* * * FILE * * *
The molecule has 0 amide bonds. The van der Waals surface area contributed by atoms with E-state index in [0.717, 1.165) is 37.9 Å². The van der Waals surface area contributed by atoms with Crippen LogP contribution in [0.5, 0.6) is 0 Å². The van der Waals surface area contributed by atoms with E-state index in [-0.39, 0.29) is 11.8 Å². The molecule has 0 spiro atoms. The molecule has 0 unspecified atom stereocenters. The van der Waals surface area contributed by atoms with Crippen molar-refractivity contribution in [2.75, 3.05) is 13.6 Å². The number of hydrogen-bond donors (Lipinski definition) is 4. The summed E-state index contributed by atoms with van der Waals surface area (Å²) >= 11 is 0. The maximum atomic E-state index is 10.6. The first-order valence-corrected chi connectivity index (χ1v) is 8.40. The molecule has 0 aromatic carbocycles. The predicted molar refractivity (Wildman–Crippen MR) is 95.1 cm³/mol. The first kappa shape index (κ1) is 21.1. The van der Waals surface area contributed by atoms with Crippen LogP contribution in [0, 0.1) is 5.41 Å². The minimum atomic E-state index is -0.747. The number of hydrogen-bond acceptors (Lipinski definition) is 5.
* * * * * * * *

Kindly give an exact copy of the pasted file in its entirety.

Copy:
The molecule has 0 amide bonds. The van der Waals surface area contributed by atoms with E-state index in [0.717, 1.165) is 37.9 Å². The van der Waals surface area contributed by atoms with Crippen LogP contribution in [0.5, 0.6) is 0 Å². The van der Waals surface area contributed by atoms with E-state index in [-0.39, 0.29) is 11.8 Å². The molecule has 0 spiro atoms. The molecule has 0 unspecified atom stereocenters. The van der Waals surface area contributed by atoms with Crippen molar-refractivity contribution in [2.75, 3.05) is 13.6 Å². The number of hydrogen-bond donors (Lipinski definition) is 4. The summed E-state index contributed by atoms with van der Waals surface area (Å²) >= 11 is 0. The maximum atomic E-state index is 10.6. The first-order valence-corrected chi connectivity index (χ1v) is 8.40. The molecule has 0 aromatic carbocycles. The predicted molar refractivity (Wildman–Crippen MR) is 95.1 cm³/mol. The first kappa shape index (κ1) is 21.1. The van der Waals surface area contributed by atoms with Crippen LogP contribution in [0, 0.1) is 5.41 Å². The minimum atomic E-state index is -0.747. The number of hydrogen-bond acceptors (Lipinski definition) is 5.